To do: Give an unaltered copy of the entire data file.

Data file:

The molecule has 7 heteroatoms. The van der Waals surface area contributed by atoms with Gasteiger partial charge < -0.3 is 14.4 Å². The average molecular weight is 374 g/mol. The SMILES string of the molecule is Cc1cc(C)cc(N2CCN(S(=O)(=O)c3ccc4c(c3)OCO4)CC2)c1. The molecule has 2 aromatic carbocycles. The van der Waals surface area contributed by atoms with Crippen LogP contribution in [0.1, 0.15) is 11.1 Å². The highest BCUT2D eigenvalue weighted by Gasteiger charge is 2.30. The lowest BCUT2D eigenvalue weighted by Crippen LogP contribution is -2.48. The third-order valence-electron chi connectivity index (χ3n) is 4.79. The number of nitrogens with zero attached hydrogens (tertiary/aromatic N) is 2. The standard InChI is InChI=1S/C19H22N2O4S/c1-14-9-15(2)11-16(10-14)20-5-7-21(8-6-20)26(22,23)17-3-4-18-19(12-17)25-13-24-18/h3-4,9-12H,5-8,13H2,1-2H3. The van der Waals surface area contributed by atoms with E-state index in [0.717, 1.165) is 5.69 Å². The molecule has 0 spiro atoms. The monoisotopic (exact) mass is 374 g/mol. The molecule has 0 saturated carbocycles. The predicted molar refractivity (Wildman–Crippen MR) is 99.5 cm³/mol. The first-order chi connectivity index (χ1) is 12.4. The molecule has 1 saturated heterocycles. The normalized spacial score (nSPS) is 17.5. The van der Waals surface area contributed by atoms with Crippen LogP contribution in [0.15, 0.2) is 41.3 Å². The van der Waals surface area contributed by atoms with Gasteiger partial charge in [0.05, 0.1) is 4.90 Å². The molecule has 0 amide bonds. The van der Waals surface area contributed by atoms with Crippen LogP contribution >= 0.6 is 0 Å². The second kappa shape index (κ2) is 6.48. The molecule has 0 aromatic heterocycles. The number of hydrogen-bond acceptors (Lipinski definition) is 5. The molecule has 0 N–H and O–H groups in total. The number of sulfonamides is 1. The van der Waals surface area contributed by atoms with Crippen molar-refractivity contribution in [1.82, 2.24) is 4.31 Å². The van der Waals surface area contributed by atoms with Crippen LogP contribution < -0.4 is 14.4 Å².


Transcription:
The molecule has 7 heteroatoms. The van der Waals surface area contributed by atoms with Gasteiger partial charge < -0.3 is 14.4 Å². The average molecular weight is 374 g/mol. The SMILES string of the molecule is Cc1cc(C)cc(N2CCN(S(=O)(=O)c3ccc4c(c3)OCO4)CC2)c1. The molecule has 2 aromatic carbocycles. The van der Waals surface area contributed by atoms with Crippen LogP contribution in [0.1, 0.15) is 11.1 Å². The highest BCUT2D eigenvalue weighted by Gasteiger charge is 2.30. The lowest BCUT2D eigenvalue weighted by Crippen LogP contribution is -2.48. The third-order valence-electron chi connectivity index (χ3n) is 4.79. The number of nitrogens with zero attached hydrogens (tertiary/aromatic N) is 2. The standard InChI is InChI=1S/C19H22N2O4S/c1-14-9-15(2)11-16(10-14)20-5-7-21(8-6-20)26(22,23)17-3-4-18-19(12-17)25-13-24-18/h3-4,9-12H,5-8,13H2,1-2H3. The van der Waals surface area contributed by atoms with E-state index in [0.717, 1.165) is 5.69 Å². The molecule has 0 spiro atoms. The monoisotopic (exact) mass is 374 g/mol. The molecule has 0 saturated carbocycles. The predicted molar refractivity (Wildman–Crippen MR) is 99.5 cm³/mol. The first-order chi connectivity index (χ1) is 12.4. The molecule has 1 saturated heterocycles. The normalized spacial score (nSPS) is 17.5. The van der Waals surface area contributed by atoms with Crippen LogP contribution in [0.15, 0.2) is 41.3 Å². The van der Waals surface area contributed by atoms with Gasteiger partial charge in [0.05, 0.1) is 4.90 Å². The molecule has 0 amide bonds. The van der Waals surface area contributed by atoms with Crippen LogP contribution >= 0.6 is 0 Å². The second kappa shape index (κ2) is 6.48. The molecule has 0 aromatic heterocycles. The number of hydrogen-bond acceptors (Lipinski definition) is 5. The molecule has 0 N–H and O–H groups in total. The number of sulfonamides is 1. The van der Waals surface area contributed by atoms with Crippen molar-refractivity contribution in [1.82, 2.24) is 4.31 Å². The van der Waals surface area contributed by atoms with Crippen LogP contribution < -0.4 is 14.4 Å².